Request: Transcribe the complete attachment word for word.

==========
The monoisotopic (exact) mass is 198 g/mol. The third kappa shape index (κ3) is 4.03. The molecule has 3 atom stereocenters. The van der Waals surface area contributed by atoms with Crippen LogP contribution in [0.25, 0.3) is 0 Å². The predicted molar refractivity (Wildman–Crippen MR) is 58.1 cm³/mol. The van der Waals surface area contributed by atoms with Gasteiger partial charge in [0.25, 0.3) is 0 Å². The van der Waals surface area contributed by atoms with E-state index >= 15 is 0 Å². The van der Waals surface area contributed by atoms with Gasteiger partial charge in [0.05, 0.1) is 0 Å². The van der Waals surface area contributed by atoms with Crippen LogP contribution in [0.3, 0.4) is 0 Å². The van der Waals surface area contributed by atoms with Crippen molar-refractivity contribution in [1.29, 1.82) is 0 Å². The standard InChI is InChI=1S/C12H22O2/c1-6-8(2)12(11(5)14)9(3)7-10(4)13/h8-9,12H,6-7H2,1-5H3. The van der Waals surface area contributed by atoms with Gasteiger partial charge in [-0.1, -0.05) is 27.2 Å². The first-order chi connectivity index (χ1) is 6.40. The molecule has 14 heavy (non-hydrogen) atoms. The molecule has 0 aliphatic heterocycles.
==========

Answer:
The monoisotopic (exact) mass is 198 g/mol. The third kappa shape index (κ3) is 4.03. The molecule has 3 atom stereocenters. The van der Waals surface area contributed by atoms with Crippen LogP contribution in [0.25, 0.3) is 0 Å². The predicted molar refractivity (Wildman–Crippen MR) is 58.1 cm³/mol. The van der Waals surface area contributed by atoms with Gasteiger partial charge in [0.25, 0.3) is 0 Å². The van der Waals surface area contributed by atoms with E-state index >= 15 is 0 Å². The van der Waals surface area contributed by atoms with Gasteiger partial charge in [0.05, 0.1) is 0 Å². The van der Waals surface area contributed by atoms with Crippen LogP contribution in [0.3, 0.4) is 0 Å². The van der Waals surface area contributed by atoms with Crippen molar-refractivity contribution in [1.29, 1.82) is 0 Å². The standard InChI is InChI=1S/C12H22O2/c1-6-8(2)12(11(5)14)9(3)7-10(4)13/h8-9,12H,6-7H2,1-5H3. The van der Waals surface area contributed by atoms with Gasteiger partial charge in [-0.1, -0.05) is 27.2 Å². The first-order chi connectivity index (χ1) is 6.40. The molecule has 14 heavy (non-hydrogen) atoms. The molecule has 0 aliphatic heterocycles.